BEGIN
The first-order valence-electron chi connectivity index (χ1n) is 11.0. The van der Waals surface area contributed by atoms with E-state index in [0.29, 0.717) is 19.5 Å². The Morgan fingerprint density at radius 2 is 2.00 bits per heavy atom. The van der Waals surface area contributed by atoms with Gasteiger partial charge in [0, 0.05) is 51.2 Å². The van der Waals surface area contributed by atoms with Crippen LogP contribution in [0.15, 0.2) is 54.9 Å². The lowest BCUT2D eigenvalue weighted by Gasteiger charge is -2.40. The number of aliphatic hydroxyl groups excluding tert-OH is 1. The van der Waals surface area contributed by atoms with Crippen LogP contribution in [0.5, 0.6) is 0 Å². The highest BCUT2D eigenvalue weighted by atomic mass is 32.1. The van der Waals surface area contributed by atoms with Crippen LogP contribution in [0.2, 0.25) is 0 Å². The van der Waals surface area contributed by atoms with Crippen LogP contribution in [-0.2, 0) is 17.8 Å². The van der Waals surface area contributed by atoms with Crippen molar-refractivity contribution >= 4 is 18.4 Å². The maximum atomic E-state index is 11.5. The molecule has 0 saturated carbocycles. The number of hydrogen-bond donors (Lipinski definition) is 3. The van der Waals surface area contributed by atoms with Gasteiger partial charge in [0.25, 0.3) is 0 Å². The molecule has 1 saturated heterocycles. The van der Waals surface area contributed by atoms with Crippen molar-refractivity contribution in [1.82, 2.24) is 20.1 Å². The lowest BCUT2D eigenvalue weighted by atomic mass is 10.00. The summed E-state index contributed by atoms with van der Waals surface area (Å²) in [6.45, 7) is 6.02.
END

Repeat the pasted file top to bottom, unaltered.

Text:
The first-order valence-electron chi connectivity index (χ1n) is 11.0. The van der Waals surface area contributed by atoms with E-state index in [0.29, 0.717) is 19.5 Å². The Morgan fingerprint density at radius 2 is 2.00 bits per heavy atom. The van der Waals surface area contributed by atoms with Gasteiger partial charge in [0, 0.05) is 51.2 Å². The van der Waals surface area contributed by atoms with Crippen LogP contribution in [0.15, 0.2) is 54.9 Å². The lowest BCUT2D eigenvalue weighted by Gasteiger charge is -2.40. The number of aliphatic hydroxyl groups excluding tert-OH is 1. The van der Waals surface area contributed by atoms with Crippen LogP contribution in [0.5, 0.6) is 0 Å². The highest BCUT2D eigenvalue weighted by atomic mass is 32.1. The van der Waals surface area contributed by atoms with Crippen LogP contribution in [0.2, 0.25) is 0 Å². The van der Waals surface area contributed by atoms with Crippen LogP contribution in [-0.2, 0) is 17.8 Å². The van der Waals surface area contributed by atoms with Crippen molar-refractivity contribution >= 4 is 18.4 Å². The maximum atomic E-state index is 11.5. The molecule has 0 saturated carbocycles. The number of hydrogen-bond donors (Lipinski definition) is 3. The van der Waals surface area contributed by atoms with Gasteiger partial charge in [0.25, 0.3) is 0 Å². The molecule has 1 saturated heterocycles. The van der Waals surface area contributed by atoms with Crippen molar-refractivity contribution in [1.82, 2.24) is 20.1 Å². The lowest BCUT2D eigenvalue weighted by atomic mass is 10.00. The summed E-state index contributed by atoms with van der Waals surface area (Å²) in [6.45, 7) is 6.02.